8D30.50 - Satellites

Space Flight Experiments Designed and Built at The University of Iowa, Department of Physics and Astronomy (1951 - 2010)
Space Flight Experiments Designed and Built at The University of Iowa, Department of Physics and Astronomy (1951 - 2010)
Space Flight Experiments Designed and Built at The University of Iowa, Department of Physics and Astronomy (1951 - 2010)
Space Flight Experiments Designed and Built at The University of Iowa, Department of Physics and Astronomy (1951 - 2010)
Space Flight Experiments Designed and Built at The University of Iowa, Department of Physics and Astronomy (1951 - 2010)
Space Flight Experiments Designed and Built at The University of Iowa, Department of Physics and Astronomy (1951 - 2010)
Code Number:
8D30.50
Demo Title:
Satellites
Condition:
Excellent
Equipment:
Actual Spacecraft, Prototypes, and Instrument Packages.
Procedure:

The University of Iowa has a long history in space exploration starting with James A. Van Allen.  Actual spacecraft and instrument packages built here at the University are available for classroom demonstrations.

References:
  • Eugene Edward Nalence, "Investigating Satellites", TPT, Vol. 60, #8, Nov. 2022, p. 648.
  • Paul Hewitt, "Figuring Physics", TPT, Vol. 60, #5, May 2022, p. 384.
  • Julien Vandermarlière, "Determination of the Orbital Inclination of the ISS with a Smartphone", TPT, Vol. 57, #7, Oct. 2019, p. 502.
  • D. A. Smith and D. C. Hill, "Imaging Artificial Satellites: An Observational Challenge", TPT, Vol. 54, #7, Oct. 2016, p. 444.
  • Paul Hewitt, "Figuring Physics: Earth Satellites", TPT, Vol. 51, #4, Apr. 2013, p. 202.
  • Carl E. Mungan, "Relativistic Effects on Clocks Aboard GPS Satellites", TPT, Vol. 44, #7, Oct. 2006, p. 424.
  • D. J. Knipp, E. T. Patterson, A. Franz, J. H. Head, T. A. Summers, and E. L. Zirbel, "Simulating Realistic Satellite Orbits in the Undergraduate Classroom", TPT, Vol. 43, #8, Oct. 2005, p. 452.
  • Volker Thomsen, "Signals from Communications Satellites", TPT, Vol. 34, #4, Apr. 1996, p. 218.
  • Albert A. Bartlett, "The Velocity of an Orbiting Satellite", TPT, Vol. 23, #1, Jan. 1985, p. 29.
  • Robert E. Chesley, "Determination of Satellite Orbit By Measurement of Doppler Effect", TPT, Vol. 2, #2, Feb. 1964, p. 70.
  • Gerald E. Hite and James E. McCoy, "The Electrodynamic Tether", AJP, Vol. 56, #3, Mar. 1988, p. 222.
  • R. D. Edge, "Distinction Between Center of Mass and Center of Gravity - Oscillation of Rod-Shaped Satellite as an Example", AJP, Vol. 53, #10, Oct. 1985, p. 1002.
  • Toni Feder, "Ballooning Satellite Populations in Low Earth Orbit Portend Changes for Science and Society", Physics Today, Vol. 75, #4, April 2022, p. 25.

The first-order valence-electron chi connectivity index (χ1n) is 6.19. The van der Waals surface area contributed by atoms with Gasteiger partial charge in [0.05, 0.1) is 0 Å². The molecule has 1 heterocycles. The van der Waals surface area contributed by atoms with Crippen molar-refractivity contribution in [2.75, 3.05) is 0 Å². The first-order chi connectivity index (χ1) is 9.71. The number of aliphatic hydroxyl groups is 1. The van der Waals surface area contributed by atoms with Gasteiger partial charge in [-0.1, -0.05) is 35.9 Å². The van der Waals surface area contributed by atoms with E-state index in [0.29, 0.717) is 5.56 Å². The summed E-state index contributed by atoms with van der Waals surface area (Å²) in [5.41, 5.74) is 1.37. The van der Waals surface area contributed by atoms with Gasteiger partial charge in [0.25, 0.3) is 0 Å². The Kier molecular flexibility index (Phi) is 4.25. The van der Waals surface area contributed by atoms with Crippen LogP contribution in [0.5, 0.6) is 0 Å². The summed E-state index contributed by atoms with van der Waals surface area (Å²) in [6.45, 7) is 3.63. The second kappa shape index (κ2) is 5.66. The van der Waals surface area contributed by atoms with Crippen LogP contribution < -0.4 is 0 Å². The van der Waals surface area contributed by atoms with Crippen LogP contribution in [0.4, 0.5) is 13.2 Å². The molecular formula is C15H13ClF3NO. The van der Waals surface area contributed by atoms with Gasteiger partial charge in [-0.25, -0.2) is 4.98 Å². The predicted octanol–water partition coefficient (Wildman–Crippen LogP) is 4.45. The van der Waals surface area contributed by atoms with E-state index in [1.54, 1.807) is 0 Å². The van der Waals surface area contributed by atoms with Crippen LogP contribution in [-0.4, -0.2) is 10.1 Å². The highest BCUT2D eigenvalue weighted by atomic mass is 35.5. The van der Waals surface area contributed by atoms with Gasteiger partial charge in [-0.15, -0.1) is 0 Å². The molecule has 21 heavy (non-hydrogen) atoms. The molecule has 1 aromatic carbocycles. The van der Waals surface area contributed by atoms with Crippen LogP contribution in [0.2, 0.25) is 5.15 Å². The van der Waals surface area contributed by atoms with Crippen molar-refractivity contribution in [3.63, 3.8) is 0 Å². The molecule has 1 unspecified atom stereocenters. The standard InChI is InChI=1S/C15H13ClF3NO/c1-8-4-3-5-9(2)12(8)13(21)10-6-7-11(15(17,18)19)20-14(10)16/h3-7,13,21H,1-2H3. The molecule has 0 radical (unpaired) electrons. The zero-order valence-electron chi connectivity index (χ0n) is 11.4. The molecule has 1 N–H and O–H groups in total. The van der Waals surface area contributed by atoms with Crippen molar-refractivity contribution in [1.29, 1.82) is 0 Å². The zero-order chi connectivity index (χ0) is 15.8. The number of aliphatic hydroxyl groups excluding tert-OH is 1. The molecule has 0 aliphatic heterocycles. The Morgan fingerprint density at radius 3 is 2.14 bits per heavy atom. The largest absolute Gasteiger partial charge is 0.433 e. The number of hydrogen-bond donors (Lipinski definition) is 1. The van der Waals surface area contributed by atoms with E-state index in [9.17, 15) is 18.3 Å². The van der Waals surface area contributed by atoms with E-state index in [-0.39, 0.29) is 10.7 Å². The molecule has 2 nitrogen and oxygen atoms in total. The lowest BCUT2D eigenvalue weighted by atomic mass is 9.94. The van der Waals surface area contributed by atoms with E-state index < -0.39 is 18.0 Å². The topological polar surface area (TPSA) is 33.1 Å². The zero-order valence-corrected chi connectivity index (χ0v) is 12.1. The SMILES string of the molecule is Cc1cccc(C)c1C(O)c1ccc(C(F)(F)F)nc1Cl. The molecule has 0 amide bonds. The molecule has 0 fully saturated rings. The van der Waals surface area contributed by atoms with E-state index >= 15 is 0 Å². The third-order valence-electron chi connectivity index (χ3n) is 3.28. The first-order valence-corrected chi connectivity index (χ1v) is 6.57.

• "Probing Atmospheric Reentry", Physics Today, Vol. 69, #1, Jan. 2016, p. 72.
  • Toni Feder, "Imaging Earth Daily to Help Humanity", Physics Today, Vol. 67, #11, Nov. 2014, p. 27.
  • Clay Dillow, "China's Race to Space Domination", Popular Science, Vol. 288, #5, Sept/Oct. 2016, p. 64.
  • Wallace A. Hilton, "Experiment I-16", Experiments in Optical Physics, p. 41.
  • Mark Williamson, "Smallsat Revolution", Ad Astra, Vol. 27, #2, Summer 2015, p. 34.
  • Bathroom Readers' Institute, "Space Travelers", Uncle John's Bathroom Reader for Kids - Did You Know?, p. 201.
  • "Space Junk", Uncle John's Bathroom Reader, p. 316.
  • Jenna Hammerich, "Stellar Collaboration: Figgie Art Museum Partners with UI Department of Physics and Astronomy on Exhibit", Iowa Now, July 11, 2012.

Disclaimer: These demonstrations are provided only for illustrative use by persons affiliated with The University of Iowa and only under the direction of a trained instructor or physicist.  The University of Iowa is not responsible for demonstrations performed by those using their own equipment or who choose to use this reference material for their own purpose.  The demonstrations included here are within the public domain and can be found in materials contained in libraries, bookstores, and through electronic sources.  Performing all or any portion of any of these demonstrations, with or without revisions not depicted here entails inherent risks.  These risks include, without limitation, bodily injury (and possibly death), including risks to health that may be temporary or permanent and that may exacerbate a pre-existing medical condition; and property loss or damage.  Anyone performing any part of these demonstrations, even with revisions, knowingly and voluntarily assumes all risks associated with them.